Apparently, each generation needs to learn anew that socialism doesn’t work. The latest commentator to illustrate this evergreen truth is New York City council member Brad Lander, whose recent New York Times op-ed argues that public ownership and control of land is the way out of the city’s current economic distress. Devices like community land trusts and land banks, Lander writes, can save the city from the evils of unfettered capitalism that marked the aftermath of its 1970s fiscal crisis.
Lander is wrong, of course. Only a strong private economy can support New York City’s robust array of municipal services.
Lander’s blinkered view of the fiscal crisis era comes from his reading of New York University professor Kim Phillips-Fein’s 2017 book, Fear City, a commendable history of a terrifying time, in which feckless city officials borrowed far more than they could ever repay rather than impose austerity during an economic downturn. As a result, a budget problem that was perhaps manageable in 1971 became catastrophic by 1975. Mayor Abe Beame lost control of the city to Governor Hugh Carey and an unelected control board, which did indeed impose steep budget cuts to secure Federal loan guarantees.
Phillips-Fein’s thesis, however—that all of this was not only avoidable but also the result of a plot by bankers to destroy the city’s benevolent welfare state and make it safe for cutthroat capitalism—is unconvincing. She doesn’t explain who would have provided money to the city under some alternative scenario. Further, she undercuts her own argument in the last few pages when she notes that the city recovered remarkably quickly and that its welfare state survived not only more or less intact, but much stronger fiscally. The capitalists had no interest in killing the welfare state. They wanted to make it sustainable.
Lander’s failure to appreciate that in New York City capitalism and the welfare state are complements, not adversaries, perhaps explains the poor choice of examples he offers to make the case for social control of land. The Brooklyn Navy Yard, acquired by the city from the federal government in 1965, is indeed a success story in fostering business growth. But the U.S. Navy built the yard originally, and since the local takeover, both the city and state have sunk hundreds of millions of dollars into improving it. Where did they get that money? From the ostensibly dreadful post-fiscal crisis economic boom, which stabilized government finances and made possible just such discretionary expenditures.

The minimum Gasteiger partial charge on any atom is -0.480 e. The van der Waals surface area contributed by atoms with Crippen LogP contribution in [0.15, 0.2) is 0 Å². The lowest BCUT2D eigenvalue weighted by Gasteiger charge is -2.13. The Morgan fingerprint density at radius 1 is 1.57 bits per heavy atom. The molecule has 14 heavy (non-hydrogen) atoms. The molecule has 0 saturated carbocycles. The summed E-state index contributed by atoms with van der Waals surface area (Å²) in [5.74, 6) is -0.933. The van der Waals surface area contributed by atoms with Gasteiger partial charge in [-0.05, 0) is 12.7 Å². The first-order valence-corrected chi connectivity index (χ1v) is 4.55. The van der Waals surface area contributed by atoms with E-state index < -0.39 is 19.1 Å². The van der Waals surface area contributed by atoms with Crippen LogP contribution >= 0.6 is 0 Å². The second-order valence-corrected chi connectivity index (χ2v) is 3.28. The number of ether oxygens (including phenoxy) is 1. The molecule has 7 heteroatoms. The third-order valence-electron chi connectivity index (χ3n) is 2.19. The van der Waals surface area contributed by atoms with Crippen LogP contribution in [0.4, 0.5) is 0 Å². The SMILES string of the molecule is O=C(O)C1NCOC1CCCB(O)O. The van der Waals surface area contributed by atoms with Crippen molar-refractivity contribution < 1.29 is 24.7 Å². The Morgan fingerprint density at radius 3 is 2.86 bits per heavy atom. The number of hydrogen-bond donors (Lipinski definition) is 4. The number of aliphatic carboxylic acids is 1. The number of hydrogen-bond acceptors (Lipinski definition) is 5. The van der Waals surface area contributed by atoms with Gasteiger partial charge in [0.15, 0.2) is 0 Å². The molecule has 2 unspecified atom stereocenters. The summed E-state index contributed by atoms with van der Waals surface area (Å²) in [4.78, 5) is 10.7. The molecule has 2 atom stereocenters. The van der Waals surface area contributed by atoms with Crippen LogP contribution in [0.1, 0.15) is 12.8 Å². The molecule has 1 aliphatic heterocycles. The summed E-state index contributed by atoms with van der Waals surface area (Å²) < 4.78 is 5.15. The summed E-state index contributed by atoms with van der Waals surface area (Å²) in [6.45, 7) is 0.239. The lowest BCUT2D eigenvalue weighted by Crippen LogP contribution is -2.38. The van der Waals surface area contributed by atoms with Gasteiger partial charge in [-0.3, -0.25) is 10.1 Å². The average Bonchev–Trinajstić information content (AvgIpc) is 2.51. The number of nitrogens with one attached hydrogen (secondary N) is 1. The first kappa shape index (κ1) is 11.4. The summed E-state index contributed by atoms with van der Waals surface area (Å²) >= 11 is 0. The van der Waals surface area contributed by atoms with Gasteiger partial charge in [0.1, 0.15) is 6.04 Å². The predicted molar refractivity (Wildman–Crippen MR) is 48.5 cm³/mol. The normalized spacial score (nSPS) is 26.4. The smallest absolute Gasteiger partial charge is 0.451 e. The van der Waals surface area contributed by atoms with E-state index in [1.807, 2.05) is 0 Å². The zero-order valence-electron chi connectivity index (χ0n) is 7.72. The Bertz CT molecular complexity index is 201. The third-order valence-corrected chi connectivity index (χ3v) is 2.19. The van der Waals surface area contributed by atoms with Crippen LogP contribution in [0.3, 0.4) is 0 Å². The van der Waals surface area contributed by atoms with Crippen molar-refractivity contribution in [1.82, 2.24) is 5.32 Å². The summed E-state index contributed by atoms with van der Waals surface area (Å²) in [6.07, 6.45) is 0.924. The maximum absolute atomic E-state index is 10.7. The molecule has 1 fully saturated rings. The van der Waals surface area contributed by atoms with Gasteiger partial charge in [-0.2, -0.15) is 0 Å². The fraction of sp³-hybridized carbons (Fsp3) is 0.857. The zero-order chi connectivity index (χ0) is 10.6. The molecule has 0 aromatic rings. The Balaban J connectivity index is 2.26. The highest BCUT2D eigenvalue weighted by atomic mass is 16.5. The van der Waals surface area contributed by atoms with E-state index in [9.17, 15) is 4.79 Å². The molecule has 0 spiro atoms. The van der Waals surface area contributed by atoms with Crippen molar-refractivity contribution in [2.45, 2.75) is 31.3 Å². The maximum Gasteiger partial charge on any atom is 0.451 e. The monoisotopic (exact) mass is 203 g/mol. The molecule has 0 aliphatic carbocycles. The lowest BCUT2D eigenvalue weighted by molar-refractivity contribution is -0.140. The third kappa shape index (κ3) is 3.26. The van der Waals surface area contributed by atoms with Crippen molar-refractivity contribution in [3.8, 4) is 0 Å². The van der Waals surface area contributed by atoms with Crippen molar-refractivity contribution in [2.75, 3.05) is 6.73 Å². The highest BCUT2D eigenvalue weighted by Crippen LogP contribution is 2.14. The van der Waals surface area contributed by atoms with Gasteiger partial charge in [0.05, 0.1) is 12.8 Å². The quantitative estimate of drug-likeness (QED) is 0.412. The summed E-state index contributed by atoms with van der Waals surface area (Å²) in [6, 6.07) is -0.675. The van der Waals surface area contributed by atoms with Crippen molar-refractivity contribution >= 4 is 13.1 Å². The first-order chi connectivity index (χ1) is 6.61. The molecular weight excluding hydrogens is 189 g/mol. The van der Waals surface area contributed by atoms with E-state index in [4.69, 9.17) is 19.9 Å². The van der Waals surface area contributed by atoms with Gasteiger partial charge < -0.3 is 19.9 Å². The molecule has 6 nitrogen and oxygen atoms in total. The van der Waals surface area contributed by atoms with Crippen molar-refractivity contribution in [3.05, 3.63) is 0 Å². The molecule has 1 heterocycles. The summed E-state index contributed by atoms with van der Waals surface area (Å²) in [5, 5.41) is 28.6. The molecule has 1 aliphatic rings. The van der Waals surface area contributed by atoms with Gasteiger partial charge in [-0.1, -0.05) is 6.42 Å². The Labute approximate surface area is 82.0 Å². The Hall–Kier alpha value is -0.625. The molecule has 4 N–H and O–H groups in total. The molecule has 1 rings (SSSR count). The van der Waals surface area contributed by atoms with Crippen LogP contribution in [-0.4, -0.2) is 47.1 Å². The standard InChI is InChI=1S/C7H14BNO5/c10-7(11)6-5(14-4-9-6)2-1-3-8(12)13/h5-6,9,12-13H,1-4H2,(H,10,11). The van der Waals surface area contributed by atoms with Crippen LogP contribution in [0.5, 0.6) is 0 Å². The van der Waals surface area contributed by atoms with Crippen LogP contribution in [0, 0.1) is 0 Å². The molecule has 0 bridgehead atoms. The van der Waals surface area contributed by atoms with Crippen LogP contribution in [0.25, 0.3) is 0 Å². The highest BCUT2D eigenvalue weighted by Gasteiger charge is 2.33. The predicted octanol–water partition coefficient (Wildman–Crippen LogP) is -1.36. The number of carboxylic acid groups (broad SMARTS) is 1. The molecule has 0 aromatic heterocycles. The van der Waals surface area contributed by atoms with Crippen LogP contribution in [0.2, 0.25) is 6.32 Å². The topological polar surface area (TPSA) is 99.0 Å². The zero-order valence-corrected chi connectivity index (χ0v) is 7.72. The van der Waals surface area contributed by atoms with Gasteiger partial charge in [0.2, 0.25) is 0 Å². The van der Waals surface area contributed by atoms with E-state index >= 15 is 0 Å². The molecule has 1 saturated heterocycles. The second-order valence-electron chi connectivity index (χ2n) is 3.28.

Lander also cites Penn South, a 36-acre, 2,820-unit housing development in Manhattan’s Chelsea neighborhood. Penn South is a fine and affordable place to live, but it relies on continued public-sector financial support. It was originally a dense residential neighborhood which was largely cleared by the city. In 1959, after a multiyear political battle, the federal government allocated $12 million in Title I urban-renewal funds (more than $100 million in current dollars), and New York State offered additional matching funds. The project relocated 2,646 households from the site. Only 600 households were offered new housing in the future development.
Title I no longer exists, and the idea of clearing neighborhoods of residents and destroying their homes is politically unthinkable today. Moreover, Penn South’s affordability depends on the city’s willingness to support continued favorable property tax treatment: the current abatement, recently extended, lasts until 2052. As with the subsidies for the Navy Yard, the city can abate Penn South’s taxes only because its strong private economy permits it do so.
Lander’s view that social ownership is a route to painless economic recovery is particularly distressing in the current climate. Mayor Bill de Blasio and the city council are once again looking to solve the city’s fiscal problems by borrowing $5 billion, to avoid layoffs and support public spending levels that revenues cannot sustain for at least the next several years. The plan is to push austerity on to the next mayor and council. The governor and state legislature thus far have not been receptive.
The decision makers who took control of the city in 1975 made the best and most responsible decisions they could under the circumstances. In doing so, they set the stage for four decades of economic growth and vast improvements in public services and quality of life for most New Yorkers. The city’s road to recovery now, as then, lies in the hard work of budget balancing and reviving economic growth—not the fantasy of social control of investment and enterprise.
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